All the benefits of milk, plus chocolate. What’s not to like! Chocolate milk is one of the world’s most popular drinks for people of all ages.
Today, you can buy it in vegetarian and vegan varieties that use dairy-free and plant-based milk alternatives. So where does it come from and how was chocolate milk invented?
Chocolate Milk - A Short History
Whilst milk has been available since the domestication of animals as far back as 7000 BC, the world had to wait patiently for 8,500 years for chocolate milk to appear!
As early as the fifteenth century, Jamaicans were boiling cacao with milk and cinnamon but it wasn’t until the late 1600s or early 1700s that chocolate milk came into being. Thanks, it is believed, to botanist and naturalist Sir Hans Sloane. He is credited with the invention of chocolate milk although it’s possible chocolate and milk were combined elsewhere – perhaps by the Aztec people or Spanish settlers in South America – but it seems these stories may be lost to history.
Whoever it was who first wondered how chocolate milk is made, we thank them profusely!
Sloane was given a hot drink of cacao and water by the locals. He found the taste rather unpleasant so he added milk and the basic recipe travelled back with him to England. By the 1820s, John Cadbury was selling powdered chocolate (which he made himself in a pestle and mortar) and he sold it as an antidote to the dangers of alcohol.
Just after World War II, food giant Nestlé gave the world Nesquik and we haven’t looked back!
Here, we’ll answer the question ‘how is chocolate milk made in a factory?’
Making Chocolate Milk
The process of how chocolate milk is made starts with the core ingredient, milk. Normal cow’s milk is about 90% water. It’s also packed full of nutrients so it quenches your thirst and is good for you. So how is standard milk turned into its chocolate variety? Here are the key steps:
Milking The Cows
Today, the milking process is fully automated using vacuum machines which extract the raw milk from the cows and pumps it into large, refrigerated tanks where it’s cooled to around 4°C.
Separating The Milk
Separation is one of the most important steps in the process of making milk. The milk is separated into its component parts by spinning it at very high speeds. The cream, skimmed milk and whole milk have different densities so they’re easy to separate. The heavier milk and cream falls to the bottom and the skimmed milk rises to the top.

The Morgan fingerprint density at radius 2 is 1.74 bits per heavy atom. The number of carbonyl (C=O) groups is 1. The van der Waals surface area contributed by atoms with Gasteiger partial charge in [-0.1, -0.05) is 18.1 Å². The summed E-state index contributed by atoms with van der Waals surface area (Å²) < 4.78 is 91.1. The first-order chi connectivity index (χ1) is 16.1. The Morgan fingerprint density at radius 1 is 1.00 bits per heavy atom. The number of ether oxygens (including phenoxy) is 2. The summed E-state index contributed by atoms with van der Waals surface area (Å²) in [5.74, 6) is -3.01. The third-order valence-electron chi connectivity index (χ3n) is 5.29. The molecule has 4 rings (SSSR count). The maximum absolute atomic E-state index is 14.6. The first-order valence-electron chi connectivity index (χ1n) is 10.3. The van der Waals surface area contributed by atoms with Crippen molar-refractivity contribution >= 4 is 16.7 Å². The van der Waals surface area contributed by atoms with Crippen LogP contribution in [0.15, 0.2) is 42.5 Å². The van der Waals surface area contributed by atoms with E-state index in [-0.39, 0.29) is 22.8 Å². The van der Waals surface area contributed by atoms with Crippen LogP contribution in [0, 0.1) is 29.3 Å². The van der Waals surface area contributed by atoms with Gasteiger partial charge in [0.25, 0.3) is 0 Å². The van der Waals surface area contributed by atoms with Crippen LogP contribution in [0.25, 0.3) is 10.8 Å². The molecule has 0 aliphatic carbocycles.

The milk is then passed through a clarifier, which removes any foreign objects in the liquid. Next it’s passed through a separator which removes the cream from the skimmed milk, controlling the fat content of the final product. Any remaining milk fat can be used for other dairy products such as cream or butter.
Pasteurisation kills off unwanted bacteria in the milk and the process involves pumping it through a pipe at 72°C for around 15 seconds. A sensor in the pipe ensures the temperature of the milk is precise. If it’s out, the milk may need to be reprocessed. This is one of the most important stages of making milk and goes a long way to answering the question ‘how is chocolate milk made in a factory?’
Homogenisation improves the shelf life of milk by making it more stable. This is because the homogenisation process breaks down the milk’s fat molecules and evenly distributes them throughout the liquid. This stops the milk from separating into cream and milk, which happens when milk is left to sit for a length of time.
Fortification is the process of adding vital nutrients such as calcium and vitamins to milk. It can also help to improve the shelf life of milk and make it more resistant to spoilage. There are a number of ways to fortify milk but the most common method is to add powdered vitamins and minerals to pasteurised and homogenised milk. Fortifying milk improves its nutritional value without altering its taste or texture. Now it is time to turn it from ordinary milk to chocolate milk!
How is the Milk turned Chocolatey?
It’s the crucial step, it makes all the difference, it’s momentous. It’s also relatively straightforward. You mix milk with chocolate syrup. Done.
Making the Chocolate Syrup
To make the syrup, the cocoa beans are roasted and then ground into a fine powder. Next, the chocolate powder is mixed with hot water to make what’s known as a liquor. The liquor is mixed with sugar to make the syrup. Finally, the chocolate syrup is mixed with the milk in huge vats alongside stabilisers like starch or cellulose carbohydrates to prolong the milk’s shelf life. The end result is wonderful chocolate milk!
The chocolate milk is packaged up into screw-top plastic bottles or heat-sealed cardboard containers and shipped out in refrigerated trucks to supermarket shelves up and down the country. And that’s the final step in the process of manufacturing chocolate milk, answering the questions of ‘how is chocolate milk made’ and ‘how was chocolate milk invented’.